Complain But Remain

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by Jeff Thomas, International Man:

All countries have a “shelf-life” of sorts. Generally, they begin when an old, top-heavy government collapses from its own weight. The end of the old regime is characterized by civil unrest, revolution, secession, economic collapse or some combination of these conditions.

The new country generally has minimal government and little or nothing in the way of entitlements. It’s “sink or swim” for the people, and the recovery generally begins when a portion of the population rolls up its sleeves and creates an economy based upon production.

Over time, often a century or more, the population gets better at production and the country becomes wealthier. Along the way, whatever limited government existed has done all it could to expand itself. Governments, by their very nature, are parasites, living off the productive class, and eventually that parasite has the power to dominate those who produce, by promising largesse to those on the lower levels – who are in every society, the majority of voters.

This pattern has been followed for millennia. A nation establishes its freedom; it begins a productive economy; it develops wealth; it is taken over by a parasitical government; it goes into decline; it collapses, and the cycle begins anew.

At any point in history, there are always countries at every stage of this pattern.

Most of us have no problem in comprehending the initial stages, but, when the decline begins, it’s human nature to adopt the vain hope that the pattern will somehow reverse itself – that the snowball that’s rolling downhill ever more rapidly will somehow screech to a halt and roll back up the hill.

It never happens.

The worst stage, of course, is the inevitable collapse, and the stage when the greatest number of people are in the greatest level of denial is just prior to the collapse.

Only a few years before a collapse, most people in a country are still saying that it will all work out “somehow.” However, as the collapse gets closer, an increasing number of people start to say, “This is not going to work out. This is going to be very bad.”

And then, something quite surprising occurs. The vast majority of the individuals who see a dark future approaching them, just wait for the collapse to happen. They complain but remain.

Some of them buy a few cases of canned goods and store them in the cellar. Some buy weaponry. Some purchase some gold or silver in preparation for a monetary collapse.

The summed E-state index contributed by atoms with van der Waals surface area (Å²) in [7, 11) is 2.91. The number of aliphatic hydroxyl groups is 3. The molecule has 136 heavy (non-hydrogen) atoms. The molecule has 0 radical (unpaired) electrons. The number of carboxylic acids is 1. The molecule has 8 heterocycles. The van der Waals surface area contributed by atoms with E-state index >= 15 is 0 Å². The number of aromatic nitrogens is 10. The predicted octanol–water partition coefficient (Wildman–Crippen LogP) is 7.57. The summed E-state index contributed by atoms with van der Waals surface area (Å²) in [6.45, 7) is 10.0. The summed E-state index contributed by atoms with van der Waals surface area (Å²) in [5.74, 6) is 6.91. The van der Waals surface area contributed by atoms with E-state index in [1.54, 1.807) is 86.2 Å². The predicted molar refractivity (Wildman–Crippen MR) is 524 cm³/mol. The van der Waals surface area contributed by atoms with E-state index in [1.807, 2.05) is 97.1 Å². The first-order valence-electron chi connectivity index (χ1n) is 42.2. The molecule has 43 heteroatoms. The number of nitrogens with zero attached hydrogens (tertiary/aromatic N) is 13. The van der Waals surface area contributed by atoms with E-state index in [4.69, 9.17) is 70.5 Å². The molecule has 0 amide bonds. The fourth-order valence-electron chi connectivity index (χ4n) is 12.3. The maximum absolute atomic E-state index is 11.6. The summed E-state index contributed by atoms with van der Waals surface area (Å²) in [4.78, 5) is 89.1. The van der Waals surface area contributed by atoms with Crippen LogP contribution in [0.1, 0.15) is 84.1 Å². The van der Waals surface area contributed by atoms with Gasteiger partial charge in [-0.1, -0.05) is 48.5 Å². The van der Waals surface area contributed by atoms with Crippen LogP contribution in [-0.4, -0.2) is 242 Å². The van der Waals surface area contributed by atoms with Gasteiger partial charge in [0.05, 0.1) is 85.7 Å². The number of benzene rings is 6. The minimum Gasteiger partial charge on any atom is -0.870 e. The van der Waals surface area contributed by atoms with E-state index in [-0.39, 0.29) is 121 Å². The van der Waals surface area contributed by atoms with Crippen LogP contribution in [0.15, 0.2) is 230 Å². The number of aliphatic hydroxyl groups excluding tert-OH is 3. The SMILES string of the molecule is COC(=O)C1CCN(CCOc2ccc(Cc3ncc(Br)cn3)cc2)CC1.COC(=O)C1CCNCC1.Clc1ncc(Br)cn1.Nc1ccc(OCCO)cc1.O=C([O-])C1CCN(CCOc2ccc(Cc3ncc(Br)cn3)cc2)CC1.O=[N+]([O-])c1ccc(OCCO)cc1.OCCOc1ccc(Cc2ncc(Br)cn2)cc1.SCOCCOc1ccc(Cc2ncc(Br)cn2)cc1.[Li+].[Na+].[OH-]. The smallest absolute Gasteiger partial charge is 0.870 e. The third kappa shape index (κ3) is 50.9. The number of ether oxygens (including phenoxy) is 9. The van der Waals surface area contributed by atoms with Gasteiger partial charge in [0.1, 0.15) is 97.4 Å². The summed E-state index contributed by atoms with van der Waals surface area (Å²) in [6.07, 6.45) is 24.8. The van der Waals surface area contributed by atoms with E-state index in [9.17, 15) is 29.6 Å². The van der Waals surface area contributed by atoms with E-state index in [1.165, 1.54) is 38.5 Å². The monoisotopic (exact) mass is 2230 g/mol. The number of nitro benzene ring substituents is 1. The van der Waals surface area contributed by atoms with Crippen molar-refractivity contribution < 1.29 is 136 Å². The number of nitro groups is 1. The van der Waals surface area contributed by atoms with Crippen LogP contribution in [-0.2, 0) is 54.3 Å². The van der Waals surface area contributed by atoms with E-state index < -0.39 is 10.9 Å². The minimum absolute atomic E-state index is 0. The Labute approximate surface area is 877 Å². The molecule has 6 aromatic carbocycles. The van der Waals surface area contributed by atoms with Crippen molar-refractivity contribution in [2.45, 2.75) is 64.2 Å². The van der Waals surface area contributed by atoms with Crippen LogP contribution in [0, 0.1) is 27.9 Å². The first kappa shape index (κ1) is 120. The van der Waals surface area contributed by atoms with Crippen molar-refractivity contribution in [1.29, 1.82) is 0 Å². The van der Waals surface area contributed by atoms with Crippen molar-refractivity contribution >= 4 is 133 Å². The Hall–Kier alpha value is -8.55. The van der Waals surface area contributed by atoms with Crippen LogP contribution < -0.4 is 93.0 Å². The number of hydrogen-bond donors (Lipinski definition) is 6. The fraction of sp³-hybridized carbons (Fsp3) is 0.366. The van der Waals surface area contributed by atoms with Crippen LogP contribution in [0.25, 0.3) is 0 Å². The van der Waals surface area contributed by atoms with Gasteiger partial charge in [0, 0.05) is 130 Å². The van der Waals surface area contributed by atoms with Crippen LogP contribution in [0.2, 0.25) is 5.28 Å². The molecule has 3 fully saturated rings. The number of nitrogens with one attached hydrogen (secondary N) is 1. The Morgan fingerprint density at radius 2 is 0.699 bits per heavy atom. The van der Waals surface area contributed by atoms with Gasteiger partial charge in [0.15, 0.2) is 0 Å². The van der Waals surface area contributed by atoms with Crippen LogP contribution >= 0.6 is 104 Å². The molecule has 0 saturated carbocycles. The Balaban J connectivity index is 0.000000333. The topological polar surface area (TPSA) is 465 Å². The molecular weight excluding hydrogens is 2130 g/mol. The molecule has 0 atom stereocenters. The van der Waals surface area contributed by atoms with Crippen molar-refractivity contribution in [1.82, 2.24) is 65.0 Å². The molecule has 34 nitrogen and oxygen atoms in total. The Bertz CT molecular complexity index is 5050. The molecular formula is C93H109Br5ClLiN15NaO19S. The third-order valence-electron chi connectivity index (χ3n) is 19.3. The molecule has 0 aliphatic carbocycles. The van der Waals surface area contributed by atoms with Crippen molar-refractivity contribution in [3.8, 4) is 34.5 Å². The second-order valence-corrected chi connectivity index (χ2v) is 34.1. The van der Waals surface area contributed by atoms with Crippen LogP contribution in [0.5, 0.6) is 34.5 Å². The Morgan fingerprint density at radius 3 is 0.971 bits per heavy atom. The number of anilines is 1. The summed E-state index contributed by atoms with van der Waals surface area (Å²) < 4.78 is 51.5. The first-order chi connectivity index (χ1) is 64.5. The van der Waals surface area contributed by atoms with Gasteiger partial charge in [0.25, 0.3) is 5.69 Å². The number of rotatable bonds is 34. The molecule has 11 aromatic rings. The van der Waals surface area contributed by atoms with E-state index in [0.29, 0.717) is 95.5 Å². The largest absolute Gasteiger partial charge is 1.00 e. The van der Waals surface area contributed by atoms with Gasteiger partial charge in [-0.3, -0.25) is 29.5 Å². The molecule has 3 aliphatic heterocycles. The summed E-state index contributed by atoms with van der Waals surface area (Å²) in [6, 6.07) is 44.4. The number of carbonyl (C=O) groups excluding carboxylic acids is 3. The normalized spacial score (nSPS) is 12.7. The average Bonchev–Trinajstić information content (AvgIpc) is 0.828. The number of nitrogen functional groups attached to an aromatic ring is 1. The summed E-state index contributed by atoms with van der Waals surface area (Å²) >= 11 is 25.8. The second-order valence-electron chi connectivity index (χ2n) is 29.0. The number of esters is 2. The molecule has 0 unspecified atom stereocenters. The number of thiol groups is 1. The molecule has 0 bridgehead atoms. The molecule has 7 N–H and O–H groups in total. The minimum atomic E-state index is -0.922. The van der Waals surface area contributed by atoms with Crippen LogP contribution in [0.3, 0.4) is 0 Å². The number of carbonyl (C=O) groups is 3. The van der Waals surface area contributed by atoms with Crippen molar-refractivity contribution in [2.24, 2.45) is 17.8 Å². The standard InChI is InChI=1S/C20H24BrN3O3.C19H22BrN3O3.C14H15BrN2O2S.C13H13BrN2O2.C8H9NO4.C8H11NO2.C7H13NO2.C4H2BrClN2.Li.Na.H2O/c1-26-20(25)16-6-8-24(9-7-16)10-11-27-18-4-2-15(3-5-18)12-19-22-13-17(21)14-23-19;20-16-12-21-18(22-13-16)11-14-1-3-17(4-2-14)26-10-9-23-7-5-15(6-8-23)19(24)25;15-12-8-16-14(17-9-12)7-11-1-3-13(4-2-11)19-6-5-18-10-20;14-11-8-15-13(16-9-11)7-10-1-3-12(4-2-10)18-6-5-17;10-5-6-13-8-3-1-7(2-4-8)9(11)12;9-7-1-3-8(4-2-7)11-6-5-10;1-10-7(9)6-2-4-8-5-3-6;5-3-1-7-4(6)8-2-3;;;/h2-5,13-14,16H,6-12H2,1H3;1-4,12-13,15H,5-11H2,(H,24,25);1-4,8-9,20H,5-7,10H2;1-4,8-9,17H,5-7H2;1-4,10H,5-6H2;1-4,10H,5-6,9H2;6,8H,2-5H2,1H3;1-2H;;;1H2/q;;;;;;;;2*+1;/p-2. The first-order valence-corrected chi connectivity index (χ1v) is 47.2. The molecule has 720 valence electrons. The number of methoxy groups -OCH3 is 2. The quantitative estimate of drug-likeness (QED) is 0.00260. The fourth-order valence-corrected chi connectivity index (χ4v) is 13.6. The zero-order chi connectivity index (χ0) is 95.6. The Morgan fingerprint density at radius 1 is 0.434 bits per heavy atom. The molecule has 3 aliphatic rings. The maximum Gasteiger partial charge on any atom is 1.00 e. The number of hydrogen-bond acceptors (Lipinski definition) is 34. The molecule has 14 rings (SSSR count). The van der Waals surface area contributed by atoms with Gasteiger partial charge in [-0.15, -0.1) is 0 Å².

Each of these preparations is likely to soften the blow of a systemic collapse. And each brings a level of comfort to the individual who recognizes that his country is reaching its sell-by date.

The trouble is, this comfort is much like driving a car whose brakes are failing. You realise that the car will soon go off the cliff but somehow take comfort in the fact that the car has an air bag.

Of course, it would be more costly and certainly much more inconvenient to have thought ahead and have bought a newer, safer car, yet very, very few people actually take that step prior to a national collapse.

Over the decades, I’ve routinely predicted market crashes and depressed economic periods before they occurred. This is not something that requires a crystal ball. The ability to see dramatic change coming is largely a question of three factors: study history, pay attention to unfolding events and be honest with yourself as to what those events indicate for the future.

Prior to each economic downturn, I’ve warned clients, partners, friends and associates as to what I saw coming. The reaction in each case was the same: only about ten percent actually bothered to listen to and remember the warnings. The others simply tuned it out.

Of the ten percent that listened, only about ten percent of that number actually prepared themselves for a possible change. Therefore, only about one percent actually were prepared when the change arrived on their doorstep and, so, were minimally affected.

Interestingly, whenever a negative economic shift occurred, the ninety percent who had tuned out the warning, almost invariably commented afterward, “No one could have seen this coming.” When reminded that they had been warned, they uniformly insisted that they’d never received any such warning.

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